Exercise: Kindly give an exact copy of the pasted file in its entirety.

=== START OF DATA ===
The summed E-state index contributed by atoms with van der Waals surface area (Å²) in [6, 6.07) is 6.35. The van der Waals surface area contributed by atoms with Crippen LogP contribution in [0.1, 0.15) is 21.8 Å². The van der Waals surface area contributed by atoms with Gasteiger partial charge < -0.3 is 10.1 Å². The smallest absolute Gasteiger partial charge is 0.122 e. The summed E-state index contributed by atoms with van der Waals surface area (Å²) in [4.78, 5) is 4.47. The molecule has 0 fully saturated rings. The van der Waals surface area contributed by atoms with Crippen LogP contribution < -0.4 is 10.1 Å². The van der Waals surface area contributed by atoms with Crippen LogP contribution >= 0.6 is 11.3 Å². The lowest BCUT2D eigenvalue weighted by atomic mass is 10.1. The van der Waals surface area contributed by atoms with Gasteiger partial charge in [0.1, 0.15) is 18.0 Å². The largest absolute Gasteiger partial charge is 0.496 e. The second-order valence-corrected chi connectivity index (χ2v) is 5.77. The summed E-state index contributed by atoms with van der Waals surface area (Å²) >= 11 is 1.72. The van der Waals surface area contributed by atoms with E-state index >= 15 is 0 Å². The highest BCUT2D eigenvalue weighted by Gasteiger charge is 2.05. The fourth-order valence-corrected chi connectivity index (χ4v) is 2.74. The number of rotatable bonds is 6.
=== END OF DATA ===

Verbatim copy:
The summed E-state index contributed by atoms with van der Waals surface area (Å²) in [6, 6.07) is 6.35. The van der Waals surface area contributed by atoms with Crippen LogP contribution in [0.1, 0.15) is 21.8 Å². The van der Waals surface area contributed by atoms with Gasteiger partial charge < -0.3 is 10.1 Å². The smallest absolute Gasteiger partial charge is 0.122 e. The summed E-state index contributed by atoms with van der Waals surface area (Å²) in [4.78, 5) is 4.47. The molecule has 0 fully saturated rings. The van der Waals surface area contributed by atoms with Crippen LogP contribution < -0.4 is 10.1 Å². The van der Waals surface area contributed by atoms with Crippen LogP contribution >= 0.6 is 11.3 Å². The lowest BCUT2D eigenvalue weighted by atomic mass is 10.1. The van der Waals surface area contributed by atoms with Gasteiger partial charge in [0.1, 0.15) is 18.0 Å². The largest absolute Gasteiger partial charge is 0.496 e. The second-order valence-corrected chi connectivity index (χ2v) is 5.77. The summed E-state index contributed by atoms with van der Waals surface area (Å²) >= 11 is 1.72. The van der Waals surface area contributed by atoms with E-state index >= 15 is 0 Å². The highest BCUT2D eigenvalue weighted by Gasteiger charge is 2.05. The fourth-order valence-corrected chi connectivity index (χ4v) is 2.74. The number of rotatable bonds is 6.